More than 200 people applied to fill 15 spaces at Northamptonshire County Council’s new Social Work Academy, which promises to offer more support and a lighter workload to people training for a career in social care.
The first 15 pupils, who enrolled when it opened last October and are now halfway through the one-year intensive course, have said that new and improved levels of support from supervising staff has made them more confident about continuing with their career.
The pressures on trainee social workers were so stressful before that many people would drop out after a few weeks.
More than 200 applied for positions on the course, designed to equip social workers to provide a better quality of care, and more than 100 applied for the 20 places on the next course, which begins this spring. The council are now in the process of opening applications for the third generation, beginning in October.
One of the first newly-qualified social workers, Sarah Stratton, aged 25, attended a launch event at the academy headquarters in Riverside Way in Northampton town centre today.
She said: “There has been lots of support to get through all the elements of the course and now, where we were struggling with cases at the beginning, we are coping well.”
The county council has been criticised for it’s provision and quality of social care and was rated ‘inadequate’ by Ofsted in 2013 for its children’s services. It has rolled out various changes to the way it provides social support, including moving universal services provided by children’s centres into county libraries.
Miss Stratton said: “Nobody has tried to hide that fact, and that the pressures on trainee social workers were so stressful before that many people would drop out after a few weeks.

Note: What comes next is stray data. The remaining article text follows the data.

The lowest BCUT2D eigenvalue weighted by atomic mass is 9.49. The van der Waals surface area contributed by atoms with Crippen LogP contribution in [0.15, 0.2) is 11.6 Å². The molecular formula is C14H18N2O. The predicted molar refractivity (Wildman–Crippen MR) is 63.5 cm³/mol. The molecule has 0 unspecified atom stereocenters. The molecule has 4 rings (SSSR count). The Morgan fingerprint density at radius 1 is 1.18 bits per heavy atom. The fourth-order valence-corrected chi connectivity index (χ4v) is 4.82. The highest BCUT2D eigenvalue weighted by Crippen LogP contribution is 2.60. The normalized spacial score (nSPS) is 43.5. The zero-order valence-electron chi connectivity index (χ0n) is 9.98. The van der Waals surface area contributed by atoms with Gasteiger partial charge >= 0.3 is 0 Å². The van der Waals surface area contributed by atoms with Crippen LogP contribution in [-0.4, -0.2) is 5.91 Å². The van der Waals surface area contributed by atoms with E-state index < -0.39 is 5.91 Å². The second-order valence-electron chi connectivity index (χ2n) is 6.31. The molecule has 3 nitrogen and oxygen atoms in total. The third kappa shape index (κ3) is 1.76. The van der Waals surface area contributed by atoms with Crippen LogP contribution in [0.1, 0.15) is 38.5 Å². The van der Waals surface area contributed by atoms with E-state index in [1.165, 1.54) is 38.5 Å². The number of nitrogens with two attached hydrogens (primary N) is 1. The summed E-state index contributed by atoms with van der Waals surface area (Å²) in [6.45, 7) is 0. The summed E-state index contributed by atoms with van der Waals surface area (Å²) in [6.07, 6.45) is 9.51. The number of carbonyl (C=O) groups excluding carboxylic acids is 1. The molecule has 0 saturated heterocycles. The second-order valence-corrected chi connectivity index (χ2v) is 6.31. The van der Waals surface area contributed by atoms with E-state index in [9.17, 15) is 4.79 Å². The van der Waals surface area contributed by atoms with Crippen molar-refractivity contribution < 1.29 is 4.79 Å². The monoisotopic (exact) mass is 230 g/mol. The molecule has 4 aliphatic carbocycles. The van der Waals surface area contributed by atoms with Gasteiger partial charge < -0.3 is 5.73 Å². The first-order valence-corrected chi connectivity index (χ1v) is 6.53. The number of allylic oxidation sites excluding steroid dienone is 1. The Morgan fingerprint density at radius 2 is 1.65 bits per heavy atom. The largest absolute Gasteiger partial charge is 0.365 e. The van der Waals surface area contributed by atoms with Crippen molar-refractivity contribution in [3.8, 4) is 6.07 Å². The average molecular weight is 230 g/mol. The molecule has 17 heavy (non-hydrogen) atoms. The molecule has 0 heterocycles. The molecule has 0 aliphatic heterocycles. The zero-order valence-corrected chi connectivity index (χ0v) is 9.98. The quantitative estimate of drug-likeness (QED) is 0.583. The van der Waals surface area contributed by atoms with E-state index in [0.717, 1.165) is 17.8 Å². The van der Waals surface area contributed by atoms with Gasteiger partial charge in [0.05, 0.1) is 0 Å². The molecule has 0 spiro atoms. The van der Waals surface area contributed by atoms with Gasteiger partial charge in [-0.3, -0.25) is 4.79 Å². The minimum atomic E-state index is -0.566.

“But I feel like the academy has addressed that and its provision of support and workloads has taken a lot of that pressure off.”
Former youth worker, Michael Ogunjinmi, who moved from London to take up a place at the Northampton Social Work Academy, added: “I think joining the academy was the best thing I could have done because I had been applying for social worker jobs but my lack of experience was proving a barrier.
“This programme allows me to build on the experience I gained from my youth work and I believe there’s real scope for progression here.”
Councillor Heather Smith (Con, Oundle), the council’s cabinet member for children and education, said: “The new model has worked very well and I don’t know why we weren’t doing this in the first place.
“I believe that the problems found by Ofsted were true and that their judgement was a good thing because it has enabled us to drive these changes forward very quickly. I feel we are now well on our way to improving that rating.
“We’ve introduced this model at a significant cost, including the recruitment of plenty of supervising staff, and I am confident that we will be selling it on to other authorities in the country.”
Graduates spend the first six months of the academy studying in a more traditional learning environment, with one day a week working with a social work team.
For the second half of the programme, they are based mostly in the field, with structured support from the academy, before they move onto a year working on probation.
Mrs Smith added: “In the last year I have accompanied some os these newly-qualified social workers on their visits and there have been some terrible situations in the last year, some that I struggled to switch off from.
“But these people deal with them day-in, day-out and often have to make very tough decisions which affect whole families.
“It’s one of the most rewarding but also one of the most difficult jobs, so we must make sure our social workers have the support, advice and theprotected environment they need.”